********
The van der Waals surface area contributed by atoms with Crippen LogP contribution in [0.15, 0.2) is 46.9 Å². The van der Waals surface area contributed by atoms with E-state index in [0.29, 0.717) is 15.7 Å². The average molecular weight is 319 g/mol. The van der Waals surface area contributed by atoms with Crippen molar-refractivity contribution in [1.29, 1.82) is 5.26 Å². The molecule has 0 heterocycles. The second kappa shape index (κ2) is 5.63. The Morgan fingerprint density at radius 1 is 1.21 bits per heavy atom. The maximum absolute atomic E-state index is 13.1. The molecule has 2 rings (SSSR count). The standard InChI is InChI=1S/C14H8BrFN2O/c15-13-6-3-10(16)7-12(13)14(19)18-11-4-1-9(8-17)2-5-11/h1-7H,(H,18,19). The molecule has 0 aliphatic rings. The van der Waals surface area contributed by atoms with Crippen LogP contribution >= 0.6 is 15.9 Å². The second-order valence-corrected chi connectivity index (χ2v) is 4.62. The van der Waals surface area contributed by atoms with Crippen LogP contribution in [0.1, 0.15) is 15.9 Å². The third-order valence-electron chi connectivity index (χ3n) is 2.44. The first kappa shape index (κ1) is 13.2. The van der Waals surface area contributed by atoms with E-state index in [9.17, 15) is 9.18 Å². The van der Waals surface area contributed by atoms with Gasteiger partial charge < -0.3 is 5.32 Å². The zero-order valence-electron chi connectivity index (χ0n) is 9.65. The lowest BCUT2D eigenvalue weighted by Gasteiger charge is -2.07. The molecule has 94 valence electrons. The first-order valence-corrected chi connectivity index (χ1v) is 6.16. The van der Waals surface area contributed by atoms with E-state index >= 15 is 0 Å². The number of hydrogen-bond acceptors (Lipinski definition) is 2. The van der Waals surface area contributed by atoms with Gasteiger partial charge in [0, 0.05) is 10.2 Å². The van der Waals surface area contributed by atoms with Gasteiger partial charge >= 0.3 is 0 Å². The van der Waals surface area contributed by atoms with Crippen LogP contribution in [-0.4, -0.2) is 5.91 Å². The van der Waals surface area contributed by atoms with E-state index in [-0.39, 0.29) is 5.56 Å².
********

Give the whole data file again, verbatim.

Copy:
The van der Waals surface area contributed by atoms with Crippen LogP contribution in [0.15, 0.2) is 46.9 Å². The van der Waals surface area contributed by atoms with E-state index in [0.29, 0.717) is 15.7 Å². The average molecular weight is 319 g/mol. The van der Waals surface area contributed by atoms with Crippen molar-refractivity contribution in [1.29, 1.82) is 5.26 Å². The molecule has 0 heterocycles. The second kappa shape index (κ2) is 5.63. The Morgan fingerprint density at radius 1 is 1.21 bits per heavy atom. The maximum absolute atomic E-state index is 13.1. The molecule has 2 rings (SSSR count). The standard InChI is InChI=1S/C14H8BrFN2O/c15-13-6-3-10(16)7-12(13)14(19)18-11-4-1-9(8-17)2-5-11/h1-7H,(H,18,19). The molecule has 0 aliphatic rings. The van der Waals surface area contributed by atoms with Crippen LogP contribution >= 0.6 is 15.9 Å². The second-order valence-corrected chi connectivity index (χ2v) is 4.62. The van der Waals surface area contributed by atoms with Crippen LogP contribution in [0.1, 0.15) is 15.9 Å². The third-order valence-electron chi connectivity index (χ3n) is 2.44. The first kappa shape index (κ1) is 13.2. The van der Waals surface area contributed by atoms with E-state index in [9.17, 15) is 9.18 Å². The van der Waals surface area contributed by atoms with Gasteiger partial charge < -0.3 is 5.32 Å². The zero-order valence-electron chi connectivity index (χ0n) is 9.65. The lowest BCUT2D eigenvalue weighted by Gasteiger charge is -2.07. The molecule has 94 valence electrons. The first-order valence-corrected chi connectivity index (χ1v) is 6.16. The van der Waals surface area contributed by atoms with E-state index >= 15 is 0 Å². The number of hydrogen-bond acceptors (Lipinski definition) is 2. The van der Waals surface area contributed by atoms with Gasteiger partial charge in [0, 0.05) is 10.2 Å². The van der Waals surface area contributed by atoms with Gasteiger partial charge >= 0.3 is 0 Å². The van der Waals surface area contributed by atoms with Crippen LogP contribution in [-0.4, -0.2) is 5.91 Å². The van der Waals surface area contributed by atoms with E-state index in [-0.39, 0.29) is 5.56 Å².